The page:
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Death came on Tuesday

Written for the Lost Souls Society - Forever Remembered
Fernie from above. Free Press file photo

Jennifer Cronin

In the Fernie subdivision of Ridgemont, at the edge of a terrace on the south side of a ravine with an unnamed creek that empties just southeast of the Canadian Pacific Railway station in Fernie, is the Stork Cemetery.

The stratum description from 1979 describes this area as four graves with mappable superficial features, one untraceable small gravestone, an undeterminable number of unmarked graves in what appears to be an early cemetery used for victims of pestilential diseases and formerly housed in an isolation hospital or pest-house located on the north side of the ravine.

At rest in this cemetery is Johnnie McLeod. Just one headstone marks his place of interment, which he shares with his father and sister.

Johnnie died on May 3, 1904, at the age of 16. Having lost his father in the Coal Creek Mine explosion two years earlier, he and his brother Philip, 15, worked to provide for their widowed mother and seven siblings.

Johnnie’s position was that of office boy at Herchmer & Herchmer barristers, which was located over Burn’s Meats, where Big Bang Bagels is today.

Two accounts exist of what happened to precipitate the death of young Johnnie McLeod.

The first as told by Arthur Chapman, an employee of P. Burns & Co., purports that on April 23, he and McLeod were in the stable behind the store and they were playing with a rifle that had been left out there when somehow it discharged and hit McLeod in the back.

McLeod’s story was that he was standing on a ledge in the stable watching a man on the balcony across the street at the Alberta Hotel when he heard a loud bang, felt a sharp pain and fell to the floor.

He did not know that he had been shot, rather thought he had fallen and broken his back.

Chapman then ran out of the building to seek help, and McLeod laying on the floor cried out for help.

Help arrived shortly after and transported McLeod to the Fernie hospital where it was determined that the shot had severed his spinal cord and the bullet remained lodged in his chest.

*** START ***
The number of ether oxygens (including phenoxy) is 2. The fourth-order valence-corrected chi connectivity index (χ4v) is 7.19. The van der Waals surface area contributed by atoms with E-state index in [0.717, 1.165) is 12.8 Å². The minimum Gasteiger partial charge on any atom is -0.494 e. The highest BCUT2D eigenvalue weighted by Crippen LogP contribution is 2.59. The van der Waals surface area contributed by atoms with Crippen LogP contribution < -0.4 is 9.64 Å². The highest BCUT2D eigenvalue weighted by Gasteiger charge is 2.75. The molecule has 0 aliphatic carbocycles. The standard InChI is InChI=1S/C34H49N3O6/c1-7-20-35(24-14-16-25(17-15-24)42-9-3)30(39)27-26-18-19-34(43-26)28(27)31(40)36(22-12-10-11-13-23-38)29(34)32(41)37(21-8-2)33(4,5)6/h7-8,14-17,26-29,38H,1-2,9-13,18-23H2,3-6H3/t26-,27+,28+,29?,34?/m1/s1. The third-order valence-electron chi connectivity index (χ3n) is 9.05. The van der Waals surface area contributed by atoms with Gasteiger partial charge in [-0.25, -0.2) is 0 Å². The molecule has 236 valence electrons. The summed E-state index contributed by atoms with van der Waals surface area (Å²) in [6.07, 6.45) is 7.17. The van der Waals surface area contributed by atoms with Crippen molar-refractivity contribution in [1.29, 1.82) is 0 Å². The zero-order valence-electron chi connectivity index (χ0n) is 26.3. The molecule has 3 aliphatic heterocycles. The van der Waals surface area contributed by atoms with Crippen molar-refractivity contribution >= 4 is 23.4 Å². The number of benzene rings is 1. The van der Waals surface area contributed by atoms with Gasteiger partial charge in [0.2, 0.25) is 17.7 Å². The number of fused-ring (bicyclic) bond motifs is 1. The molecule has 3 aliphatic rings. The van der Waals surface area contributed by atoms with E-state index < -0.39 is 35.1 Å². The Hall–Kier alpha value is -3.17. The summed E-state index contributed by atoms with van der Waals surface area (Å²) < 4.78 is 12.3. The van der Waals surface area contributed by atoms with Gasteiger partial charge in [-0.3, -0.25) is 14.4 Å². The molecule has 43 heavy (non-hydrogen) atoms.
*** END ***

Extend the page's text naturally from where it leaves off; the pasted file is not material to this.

An affidavit sworn by Johnnie McLeod read as follows:

“I know I am dying and there is no hope of recovery. On the 23rd of April about half past three or four o’clock in the afternoon I was in P. Burns & Co. stable looking through the window up at a man and woman on the veranda of St. Alberta Hotel when I was shot.

“It was when I went into P. Burns & Co. stable with Arthur Chapman and we had a conversation about a bicycle and talking about the price of it that I went to the window and all of a sudden I heard a shot and just dropped down.

“I remember hearing Arthur say, ‘Oh Jack, I think it was an accident’ but we were always good friends and we were together a lot and never quarrelled. Arthur left the rifle standing and I saw it after I was shot.”

The May 6, 1904 headline in The Fernie Free Press read “Death Came on Tuesday”. This story followed:

“John McLeod, the victim of the sad shooting accident of the April 23 died at noon on Tuesday, having lived 10 days with his spinal cord severed. The little fellow, though very tired and weak, was conscious to the last.”

The headstone inscription for Johnnie’s father reads “In memory of Malcolm McLeod May 22 1902 aged 46 years also his infant daughter. Blessed are the dead which die in the Lord”.

During an inspection of this site in July 2014, it was noted that this headstone had at some time been flipped over and the other side read “John McLeod”.

Written for the Lost Souls Society - Forever Remembered.